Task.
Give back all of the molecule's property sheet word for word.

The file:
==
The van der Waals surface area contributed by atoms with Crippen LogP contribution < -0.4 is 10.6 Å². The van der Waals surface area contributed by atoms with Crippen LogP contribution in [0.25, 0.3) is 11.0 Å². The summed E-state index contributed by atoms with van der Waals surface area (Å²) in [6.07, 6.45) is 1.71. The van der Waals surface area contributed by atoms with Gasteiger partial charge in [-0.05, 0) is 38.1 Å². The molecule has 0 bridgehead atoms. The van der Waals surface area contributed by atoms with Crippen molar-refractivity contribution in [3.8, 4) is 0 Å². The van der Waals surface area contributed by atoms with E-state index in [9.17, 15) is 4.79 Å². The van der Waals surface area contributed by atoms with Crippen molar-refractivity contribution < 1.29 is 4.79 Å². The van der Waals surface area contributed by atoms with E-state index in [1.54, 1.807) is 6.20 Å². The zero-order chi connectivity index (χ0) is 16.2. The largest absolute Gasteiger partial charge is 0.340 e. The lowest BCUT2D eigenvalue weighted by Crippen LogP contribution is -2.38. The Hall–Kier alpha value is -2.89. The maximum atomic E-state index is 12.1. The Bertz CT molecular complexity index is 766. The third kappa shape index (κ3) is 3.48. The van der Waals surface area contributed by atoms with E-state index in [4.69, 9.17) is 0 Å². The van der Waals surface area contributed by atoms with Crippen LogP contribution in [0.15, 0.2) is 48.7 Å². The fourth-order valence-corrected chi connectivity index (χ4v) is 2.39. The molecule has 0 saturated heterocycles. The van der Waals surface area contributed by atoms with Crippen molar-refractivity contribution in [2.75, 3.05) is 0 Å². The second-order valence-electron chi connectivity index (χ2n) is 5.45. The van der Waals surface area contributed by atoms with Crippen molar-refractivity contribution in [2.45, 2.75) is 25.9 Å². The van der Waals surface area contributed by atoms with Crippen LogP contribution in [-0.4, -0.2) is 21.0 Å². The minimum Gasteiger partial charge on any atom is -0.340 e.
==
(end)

The van der Waals surface area contributed by atoms with Crippen LogP contribution < -0.4 is 10.6 Å². The van der Waals surface area contributed by atoms with Crippen LogP contribution in [0.25, 0.3) is 11.0 Å². The summed E-state index contributed by atoms with van der Waals surface area (Å²) in [6.07, 6.45) is 1.71. The van der Waals surface area contributed by atoms with Gasteiger partial charge in [-0.05, 0) is 38.1 Å². The molecule has 0 bridgehead atoms. The van der Waals surface area contributed by atoms with Crippen molar-refractivity contribution in [3.8, 4) is 0 Å². The van der Waals surface area contributed by atoms with E-state index in [9.17, 15) is 4.79 Å². The van der Waals surface area contributed by atoms with Crippen molar-refractivity contribution < 1.29 is 4.79 Å². The van der Waals surface area contributed by atoms with E-state index in [1.54, 1.807) is 6.20 Å². The zero-order chi connectivity index (χ0) is 16.2. The largest absolute Gasteiger partial charge is 0.340 e. The lowest BCUT2D eigenvalue weighted by Crippen LogP contribution is -2.38. The Hall–Kier alpha value is -2.89. The maximum atomic E-state index is 12.1. The Bertz CT molecular complexity index is 766. The third kappa shape index (κ3) is 3.48. The van der Waals surface area contributed by atoms with E-state index in [4.69, 9.17) is 0 Å². The van der Waals surface area contributed by atoms with Crippen LogP contribution in [0.15, 0.2) is 48.7 Å². The fourth-order valence-corrected chi connectivity index (χ4v) is 2.39. The molecule has 0 saturated heterocycles. The van der Waals surface area contributed by atoms with Crippen molar-refractivity contribution in [2.75, 3.05) is 0 Å². The second-order valence-electron chi connectivity index (χ2n) is 5.45. The van der Waals surface area contributed by atoms with Crippen molar-refractivity contribution in [2.45, 2.75) is 25.9 Å². The van der Waals surface area contributed by atoms with Crippen LogP contribution in [-0.4, -0.2) is 21.0 Å². The minimum Gasteiger partial charge on any atom is -0.340 e.